Embrace the future. For our weekend trip, we utilized Mapquest on our iPhones. I receive probably 500 emails daily and read about half of them. I also probably receive and send more than 100 texts/day. Thus, I feel I’m pretty tech-savvy
The first couple of banners I saw displayed at the show had some coded thingamajig that I was supposed to scan with my smart phone to get more information. After the kids explained to me that my phone wouldn’t take me to the appropriate website until I downloaded the appropriate app, I began to realize that I’m not the technical whiz I thought I was.
I also was amazed that most of the business cards I was given during the show didn’t even list a website; they just referred me to a Facebook page where I could read their blogs, watch their videos and the like. When I got back to the motel and looked up my first Facebook page, I was impressed. But my kids weren’t.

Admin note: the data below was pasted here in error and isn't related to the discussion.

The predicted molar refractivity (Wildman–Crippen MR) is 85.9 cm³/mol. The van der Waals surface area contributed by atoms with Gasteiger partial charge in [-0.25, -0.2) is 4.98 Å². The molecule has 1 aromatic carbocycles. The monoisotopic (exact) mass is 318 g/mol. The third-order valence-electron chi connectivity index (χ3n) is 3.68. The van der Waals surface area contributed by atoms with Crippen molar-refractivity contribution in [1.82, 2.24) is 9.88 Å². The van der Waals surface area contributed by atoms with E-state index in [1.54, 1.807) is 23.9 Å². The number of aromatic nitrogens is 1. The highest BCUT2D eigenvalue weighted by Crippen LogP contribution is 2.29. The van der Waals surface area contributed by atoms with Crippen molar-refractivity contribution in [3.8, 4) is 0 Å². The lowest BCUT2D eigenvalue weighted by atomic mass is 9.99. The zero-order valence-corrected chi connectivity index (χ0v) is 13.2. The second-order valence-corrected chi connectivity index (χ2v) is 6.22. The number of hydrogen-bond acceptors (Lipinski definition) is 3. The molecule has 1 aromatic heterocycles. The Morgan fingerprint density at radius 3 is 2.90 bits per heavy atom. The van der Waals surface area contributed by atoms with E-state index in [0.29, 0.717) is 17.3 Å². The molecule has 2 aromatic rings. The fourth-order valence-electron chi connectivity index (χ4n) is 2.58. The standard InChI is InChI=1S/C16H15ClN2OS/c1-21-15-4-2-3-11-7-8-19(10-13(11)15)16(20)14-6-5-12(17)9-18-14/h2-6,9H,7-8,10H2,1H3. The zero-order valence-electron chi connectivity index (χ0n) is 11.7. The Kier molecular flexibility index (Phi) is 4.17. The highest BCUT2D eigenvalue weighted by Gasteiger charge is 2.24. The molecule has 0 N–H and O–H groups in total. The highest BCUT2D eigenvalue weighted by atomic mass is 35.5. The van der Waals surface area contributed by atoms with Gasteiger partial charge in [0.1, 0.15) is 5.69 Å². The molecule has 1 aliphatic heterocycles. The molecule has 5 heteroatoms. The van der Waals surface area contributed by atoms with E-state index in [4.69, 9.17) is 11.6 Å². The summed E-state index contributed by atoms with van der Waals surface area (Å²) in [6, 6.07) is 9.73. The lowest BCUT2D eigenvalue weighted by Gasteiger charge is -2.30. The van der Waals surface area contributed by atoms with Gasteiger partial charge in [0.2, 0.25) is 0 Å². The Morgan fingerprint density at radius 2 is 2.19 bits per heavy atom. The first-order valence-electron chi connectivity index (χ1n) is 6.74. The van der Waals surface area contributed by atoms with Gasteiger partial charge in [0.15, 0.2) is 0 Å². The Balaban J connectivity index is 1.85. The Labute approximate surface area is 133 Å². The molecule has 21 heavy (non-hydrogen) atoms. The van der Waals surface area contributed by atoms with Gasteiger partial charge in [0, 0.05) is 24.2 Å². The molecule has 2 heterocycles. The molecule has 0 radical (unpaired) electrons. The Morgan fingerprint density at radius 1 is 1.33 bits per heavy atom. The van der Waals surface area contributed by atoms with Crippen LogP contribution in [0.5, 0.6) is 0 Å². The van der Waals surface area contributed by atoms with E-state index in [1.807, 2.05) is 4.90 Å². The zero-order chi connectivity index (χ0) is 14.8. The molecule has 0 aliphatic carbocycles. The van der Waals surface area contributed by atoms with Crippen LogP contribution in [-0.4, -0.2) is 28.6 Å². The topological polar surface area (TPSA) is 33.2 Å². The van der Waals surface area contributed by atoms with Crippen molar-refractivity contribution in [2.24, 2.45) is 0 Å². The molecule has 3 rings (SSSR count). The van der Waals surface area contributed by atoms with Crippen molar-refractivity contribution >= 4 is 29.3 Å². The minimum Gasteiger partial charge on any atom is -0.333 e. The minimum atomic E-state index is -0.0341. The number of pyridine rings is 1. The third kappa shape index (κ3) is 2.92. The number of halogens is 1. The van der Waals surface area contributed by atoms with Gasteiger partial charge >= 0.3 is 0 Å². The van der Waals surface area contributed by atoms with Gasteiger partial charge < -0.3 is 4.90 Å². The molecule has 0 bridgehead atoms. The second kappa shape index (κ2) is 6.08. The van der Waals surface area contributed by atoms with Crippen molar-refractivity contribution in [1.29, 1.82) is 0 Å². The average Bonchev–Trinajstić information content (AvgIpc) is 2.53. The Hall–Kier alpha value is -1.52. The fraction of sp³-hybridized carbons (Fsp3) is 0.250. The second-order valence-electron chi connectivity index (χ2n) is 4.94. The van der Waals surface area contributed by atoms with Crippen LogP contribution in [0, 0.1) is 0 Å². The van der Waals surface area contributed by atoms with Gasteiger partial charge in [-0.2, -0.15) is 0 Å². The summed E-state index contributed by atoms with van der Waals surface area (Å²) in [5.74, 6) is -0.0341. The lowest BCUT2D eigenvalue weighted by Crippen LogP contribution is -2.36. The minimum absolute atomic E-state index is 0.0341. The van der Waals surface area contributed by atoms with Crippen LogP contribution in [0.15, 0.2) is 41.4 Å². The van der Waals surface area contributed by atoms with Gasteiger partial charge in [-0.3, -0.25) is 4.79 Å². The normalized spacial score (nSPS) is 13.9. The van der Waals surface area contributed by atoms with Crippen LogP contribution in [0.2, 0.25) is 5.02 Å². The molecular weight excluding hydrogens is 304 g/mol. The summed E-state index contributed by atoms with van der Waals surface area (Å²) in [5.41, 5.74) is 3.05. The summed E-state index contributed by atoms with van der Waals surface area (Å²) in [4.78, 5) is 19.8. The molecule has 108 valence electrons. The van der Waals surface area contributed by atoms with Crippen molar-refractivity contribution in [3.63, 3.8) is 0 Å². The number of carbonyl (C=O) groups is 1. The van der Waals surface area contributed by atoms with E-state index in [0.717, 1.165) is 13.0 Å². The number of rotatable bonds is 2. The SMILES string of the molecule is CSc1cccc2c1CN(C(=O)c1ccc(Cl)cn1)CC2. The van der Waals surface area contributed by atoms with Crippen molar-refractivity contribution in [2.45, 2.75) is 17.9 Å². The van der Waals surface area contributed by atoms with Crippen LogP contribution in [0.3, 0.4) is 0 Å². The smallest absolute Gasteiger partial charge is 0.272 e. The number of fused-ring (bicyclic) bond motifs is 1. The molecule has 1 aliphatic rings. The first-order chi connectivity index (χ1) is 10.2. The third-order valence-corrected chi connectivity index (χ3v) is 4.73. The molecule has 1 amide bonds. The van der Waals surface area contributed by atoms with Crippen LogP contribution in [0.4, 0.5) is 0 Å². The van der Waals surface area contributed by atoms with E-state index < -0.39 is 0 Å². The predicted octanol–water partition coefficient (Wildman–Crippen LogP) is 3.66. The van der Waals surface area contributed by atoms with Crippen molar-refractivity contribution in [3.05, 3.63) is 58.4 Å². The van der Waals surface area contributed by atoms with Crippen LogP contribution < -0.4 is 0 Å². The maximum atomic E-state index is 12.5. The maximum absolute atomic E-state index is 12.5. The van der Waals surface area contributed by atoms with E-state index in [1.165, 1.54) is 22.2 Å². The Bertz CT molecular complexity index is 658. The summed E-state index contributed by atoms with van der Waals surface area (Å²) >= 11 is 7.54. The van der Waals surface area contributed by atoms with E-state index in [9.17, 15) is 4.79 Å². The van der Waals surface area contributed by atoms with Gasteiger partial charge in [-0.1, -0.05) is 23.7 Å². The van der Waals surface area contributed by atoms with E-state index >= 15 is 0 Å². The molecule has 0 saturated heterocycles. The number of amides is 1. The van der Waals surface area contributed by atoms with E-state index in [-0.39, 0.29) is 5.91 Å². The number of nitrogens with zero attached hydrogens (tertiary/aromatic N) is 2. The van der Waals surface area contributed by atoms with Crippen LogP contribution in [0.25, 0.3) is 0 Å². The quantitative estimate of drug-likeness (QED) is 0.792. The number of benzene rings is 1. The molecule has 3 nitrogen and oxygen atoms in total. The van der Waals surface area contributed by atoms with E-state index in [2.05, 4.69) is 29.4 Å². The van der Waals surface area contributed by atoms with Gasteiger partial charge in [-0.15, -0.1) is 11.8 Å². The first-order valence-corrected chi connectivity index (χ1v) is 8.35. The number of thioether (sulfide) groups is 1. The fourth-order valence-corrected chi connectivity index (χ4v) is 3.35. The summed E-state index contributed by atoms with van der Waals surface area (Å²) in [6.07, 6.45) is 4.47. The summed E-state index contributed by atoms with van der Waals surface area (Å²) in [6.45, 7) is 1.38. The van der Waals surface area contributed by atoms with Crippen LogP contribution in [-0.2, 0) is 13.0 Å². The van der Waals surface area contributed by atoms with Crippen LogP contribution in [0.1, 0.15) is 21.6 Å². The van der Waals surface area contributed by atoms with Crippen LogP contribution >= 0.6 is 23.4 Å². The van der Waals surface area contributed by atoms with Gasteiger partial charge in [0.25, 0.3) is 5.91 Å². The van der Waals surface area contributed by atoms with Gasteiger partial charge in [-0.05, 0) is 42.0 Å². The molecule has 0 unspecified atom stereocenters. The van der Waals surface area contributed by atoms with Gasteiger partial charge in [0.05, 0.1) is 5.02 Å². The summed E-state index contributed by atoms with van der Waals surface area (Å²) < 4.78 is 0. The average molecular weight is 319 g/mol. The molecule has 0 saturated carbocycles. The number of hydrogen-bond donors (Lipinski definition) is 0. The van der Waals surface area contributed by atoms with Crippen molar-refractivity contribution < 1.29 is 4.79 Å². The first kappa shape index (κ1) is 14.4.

My social-media savvy kids didn’t like the Facebook page because it was too much like a web page; it offered little interaction, and they felt the site didn’t give them a feel for the people involved. To them, social media is about moving away from the 30-second bites that characterize mass communication. It’s about increasing authentic conversation and demonstrating commitment and caring.
Social Media Tip: Social Media Can Be For You, Too